Design Patterns: DRY

A while ago, I was working with a younger man and as I was doing a code review, I came across some code that looked kind of like this:

readColumnA () {
      columnA = columnReader("columnA");
      processColumn(columnA);
}

readColumnB () {
      columnB = columnReader("columnB");
      processColumn(columnB);
}

It isn’t really important what was in the file, or what the processing being done was.  These two methods are basically identical, the only difference is the value passed to columnReader.

I suggested that he change this code to look more like this:

columnProcessor (String columnName) {
      column = columnReader(columnName);
      processColumn(column);
}

Then, you could call it for each column you need to process.

When you remove duplication like this you are making your code DRY.  DRY stands for don’t repeat yourself.  In the first example you can see that we repeated the algorithm for processing the columns for each column we needed to process.  We can see that the only thing that changed was the column name, and extract that part out, and then have a generic method to process columns.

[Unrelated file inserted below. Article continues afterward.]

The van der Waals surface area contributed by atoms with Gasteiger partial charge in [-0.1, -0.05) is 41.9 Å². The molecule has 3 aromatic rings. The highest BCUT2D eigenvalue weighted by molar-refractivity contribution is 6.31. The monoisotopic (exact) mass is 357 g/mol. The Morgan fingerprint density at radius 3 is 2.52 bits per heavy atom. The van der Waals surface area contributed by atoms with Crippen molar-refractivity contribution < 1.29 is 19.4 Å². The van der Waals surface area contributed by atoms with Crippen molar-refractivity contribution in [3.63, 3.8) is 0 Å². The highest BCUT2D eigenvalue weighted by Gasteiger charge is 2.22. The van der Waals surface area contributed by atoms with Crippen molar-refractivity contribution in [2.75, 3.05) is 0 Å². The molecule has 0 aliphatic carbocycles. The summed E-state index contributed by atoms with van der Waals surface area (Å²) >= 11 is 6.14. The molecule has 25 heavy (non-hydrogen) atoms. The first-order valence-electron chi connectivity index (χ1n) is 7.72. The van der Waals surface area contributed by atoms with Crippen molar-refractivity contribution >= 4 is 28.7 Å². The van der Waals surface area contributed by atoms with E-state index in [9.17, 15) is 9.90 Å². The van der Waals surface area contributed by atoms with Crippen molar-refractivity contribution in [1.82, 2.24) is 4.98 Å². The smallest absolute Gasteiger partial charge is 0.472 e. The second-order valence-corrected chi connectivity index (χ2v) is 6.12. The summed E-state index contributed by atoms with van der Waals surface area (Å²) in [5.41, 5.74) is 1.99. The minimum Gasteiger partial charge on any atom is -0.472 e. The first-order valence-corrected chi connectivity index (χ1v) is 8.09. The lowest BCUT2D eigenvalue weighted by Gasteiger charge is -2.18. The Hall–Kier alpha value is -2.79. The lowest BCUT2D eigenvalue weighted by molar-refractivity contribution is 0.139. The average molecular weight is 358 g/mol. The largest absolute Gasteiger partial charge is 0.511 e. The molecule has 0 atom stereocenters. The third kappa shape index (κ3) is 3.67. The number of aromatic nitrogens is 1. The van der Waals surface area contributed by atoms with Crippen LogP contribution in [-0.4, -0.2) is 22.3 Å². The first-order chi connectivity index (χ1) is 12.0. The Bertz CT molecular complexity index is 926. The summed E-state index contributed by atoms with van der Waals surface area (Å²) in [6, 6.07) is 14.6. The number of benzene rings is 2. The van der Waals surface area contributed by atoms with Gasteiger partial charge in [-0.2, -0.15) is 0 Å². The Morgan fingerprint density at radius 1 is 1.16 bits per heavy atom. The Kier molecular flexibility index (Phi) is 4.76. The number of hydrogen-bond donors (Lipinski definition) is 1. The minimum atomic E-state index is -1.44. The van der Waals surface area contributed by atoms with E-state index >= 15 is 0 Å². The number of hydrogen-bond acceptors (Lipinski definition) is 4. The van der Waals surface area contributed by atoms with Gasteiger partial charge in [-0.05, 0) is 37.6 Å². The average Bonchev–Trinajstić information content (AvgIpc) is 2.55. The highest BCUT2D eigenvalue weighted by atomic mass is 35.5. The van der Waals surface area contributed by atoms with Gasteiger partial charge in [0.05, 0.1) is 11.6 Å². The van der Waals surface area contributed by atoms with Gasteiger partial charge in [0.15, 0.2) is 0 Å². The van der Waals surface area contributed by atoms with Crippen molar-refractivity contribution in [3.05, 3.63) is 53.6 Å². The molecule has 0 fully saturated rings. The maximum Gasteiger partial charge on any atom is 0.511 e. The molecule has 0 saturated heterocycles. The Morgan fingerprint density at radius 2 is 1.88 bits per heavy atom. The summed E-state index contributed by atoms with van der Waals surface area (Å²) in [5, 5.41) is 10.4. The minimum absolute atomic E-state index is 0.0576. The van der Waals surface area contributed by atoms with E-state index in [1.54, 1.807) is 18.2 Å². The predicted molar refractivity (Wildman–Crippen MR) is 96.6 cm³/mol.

My colleague had heard of DRY, but thought that he shouldn’t use it here since he was pretty sure that we would change and want to process columnA differently than columnB in the future.  While this argument makes a certain amount of sense, we need to remember that we are not psychic, and while we can speculate on how a software project might evolve, we are never really sure.  The requirements and priorities change under our feet, and our guesses are often wrong.

In my opinion, and in my experience it is always better to keep your code clean because you want to be able to make changes easily.  If, at some point, in the example above, column A and column B processing diverge, then (and only then) you should change the code to accommodate this.

 

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